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THE DEATH OF THE METROSEXUAL

December 17, 2013 — Remember when “metrosexual” or “metro” was a term people used to describe a certain kind of guy who was straight but also well-groomed and into wearing nice clothes that fit well? The word was coined back in 1994 by writer Mark Simpson but only truly caught on in 2002, when Simpson penned an article for Salon.com called “Meet the Metrosexual.” For a while, “metro” was a common vocabulary word, but in recent years it’s become nonexistent. What happened to the metrosexual?

What happened is that the metrosexual guys began to become the rule rather than the exception. Guys who are well-groomed and into fashion no longer seem to be a bit high-maintenance. In fact, this self-care is now something many men expect for themselves — and something women expect of their guys too. The descriptor “metrosexual” became rather useless, just as the terms “unleaded gasoline,” “automatic washing machine” or “power steering” are redundant at this point.

Think about it: These days, pharmacy shelves are full of products for men that have popped up only in the last few years. And they’re products or brands that used to be targeted solely to women. Aveeno has a line of men’s shave gel. Dove sells a “Dove Men shower tool” that’s essentially a more masculine-looking loofah. In May of this year, Amazon launched a department strictly for men’s grooming products.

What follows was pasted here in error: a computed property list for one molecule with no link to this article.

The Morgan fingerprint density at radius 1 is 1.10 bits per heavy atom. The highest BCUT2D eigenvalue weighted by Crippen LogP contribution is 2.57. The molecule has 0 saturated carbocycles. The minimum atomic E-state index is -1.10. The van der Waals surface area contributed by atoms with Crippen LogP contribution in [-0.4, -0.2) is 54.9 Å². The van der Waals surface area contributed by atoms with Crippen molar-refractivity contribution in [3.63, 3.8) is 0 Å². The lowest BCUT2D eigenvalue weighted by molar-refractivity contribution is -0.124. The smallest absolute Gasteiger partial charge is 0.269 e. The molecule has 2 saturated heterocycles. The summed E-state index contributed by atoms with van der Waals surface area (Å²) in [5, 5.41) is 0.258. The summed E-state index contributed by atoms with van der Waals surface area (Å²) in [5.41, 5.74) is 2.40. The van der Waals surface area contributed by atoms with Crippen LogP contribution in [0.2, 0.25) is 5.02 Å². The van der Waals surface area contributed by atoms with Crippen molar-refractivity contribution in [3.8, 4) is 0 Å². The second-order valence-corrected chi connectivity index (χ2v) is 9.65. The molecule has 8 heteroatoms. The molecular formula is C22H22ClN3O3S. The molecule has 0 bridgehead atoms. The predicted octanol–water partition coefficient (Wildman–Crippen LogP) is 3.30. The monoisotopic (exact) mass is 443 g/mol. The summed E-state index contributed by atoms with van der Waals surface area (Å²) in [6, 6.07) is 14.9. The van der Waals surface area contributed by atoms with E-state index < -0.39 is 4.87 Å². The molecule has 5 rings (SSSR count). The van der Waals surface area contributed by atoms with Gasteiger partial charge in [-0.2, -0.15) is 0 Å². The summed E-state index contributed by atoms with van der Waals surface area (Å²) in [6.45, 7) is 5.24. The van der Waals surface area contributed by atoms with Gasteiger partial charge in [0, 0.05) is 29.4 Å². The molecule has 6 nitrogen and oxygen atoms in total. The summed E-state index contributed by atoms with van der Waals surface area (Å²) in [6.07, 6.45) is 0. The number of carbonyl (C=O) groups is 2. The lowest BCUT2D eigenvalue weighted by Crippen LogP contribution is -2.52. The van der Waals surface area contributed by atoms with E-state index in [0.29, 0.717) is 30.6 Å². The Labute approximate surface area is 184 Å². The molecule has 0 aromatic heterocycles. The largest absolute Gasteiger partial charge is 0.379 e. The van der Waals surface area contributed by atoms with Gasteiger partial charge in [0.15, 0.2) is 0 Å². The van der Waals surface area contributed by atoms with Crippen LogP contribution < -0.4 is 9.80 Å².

Great news for brands and the folks who market them, right? Now men can shop for just the right hair paste or facial moisturizer — crafted specifically for them, not their female counterparts — and not feel the least bit ashamed about it. Turns out the death of the metrosexual wasn’t so tragic after all. In fact, it opened the door for a wealth of new brands, line extensions and advertising.

What remains to be seen, though, is how this newfound individualization of grooming products for men affects the product innovation within the grooming industry overall. Right now, even though men are finding more and more products formulated for their gender on shelves, the innovation still originates with women’s products and then adjusts to expand into the men’s grooming space. Will there come a day when the spark begins with men’s products and then trickles down into females’ domain? And can marketing drive the demand for innovation? Moreover, could marketing to women actually affect innovation in men’s products? These are just some of the issues we’re investigating at Frank About Women.

Anna Keller About the Author
Anna Keller Sr. Account Executive

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